Copyright (c) 1999 Maney
This work is licensed under a Creative Commons Attribution 4.0 International License.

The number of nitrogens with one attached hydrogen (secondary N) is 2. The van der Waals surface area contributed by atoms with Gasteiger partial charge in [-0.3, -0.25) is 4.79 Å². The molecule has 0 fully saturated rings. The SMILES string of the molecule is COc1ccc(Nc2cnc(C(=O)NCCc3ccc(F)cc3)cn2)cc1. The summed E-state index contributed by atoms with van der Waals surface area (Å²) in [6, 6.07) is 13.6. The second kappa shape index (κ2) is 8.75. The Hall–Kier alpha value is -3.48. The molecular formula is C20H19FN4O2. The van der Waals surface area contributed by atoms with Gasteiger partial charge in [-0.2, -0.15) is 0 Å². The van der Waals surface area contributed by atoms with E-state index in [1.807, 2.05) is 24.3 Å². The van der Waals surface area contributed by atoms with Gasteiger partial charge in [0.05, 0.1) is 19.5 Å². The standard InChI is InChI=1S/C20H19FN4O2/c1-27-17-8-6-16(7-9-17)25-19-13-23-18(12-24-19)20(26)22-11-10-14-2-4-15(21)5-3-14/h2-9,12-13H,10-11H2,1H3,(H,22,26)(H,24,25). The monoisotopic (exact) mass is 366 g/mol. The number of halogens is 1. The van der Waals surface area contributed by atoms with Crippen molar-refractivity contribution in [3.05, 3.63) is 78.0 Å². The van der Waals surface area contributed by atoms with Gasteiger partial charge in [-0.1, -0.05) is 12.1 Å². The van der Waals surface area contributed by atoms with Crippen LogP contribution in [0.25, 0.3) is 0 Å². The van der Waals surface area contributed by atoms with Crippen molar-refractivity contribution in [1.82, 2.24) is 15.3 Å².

Turkey still has on the map -- of two continents, because the nation lies in both Europe and Asia -- some of the oldest placenames of the world. Turkey's history, with the rise and fall of a number of empires, including some named for individuals (such as the Selucid and Ottoman), has been the site of three of the greatest empires of the world. Consequently its placenames record and reveal the histories of a surprising number of peoples. Extraordinarily, Turkish nationalism in the present century has altered many of the placenames of classical and later times, so that Antioch, Smyrna, Hallicamassus, Adrianople, Constantinople and many other familiar names are no longer in use. At the same time, the nationalism has, at the instigation of Gazi Mustafa Kemal (known as Atatürk after he introduced surnames to Turkey), made the discussion of Turkish names of all sorts easier for the Westerner, for a modified Roman alphabet was imposed by fiat on a language that previously was written in Arabic script. More than half a century has passed since that notable reform was instituted and yet there is no adequate English treatment of the toponymy of Turkey. The purpose of this paper is to review that toponymy and to indicate the ways in which Turkish toponymy conforms to or significantly differs from what is familiar to students of placenames in the European tradition.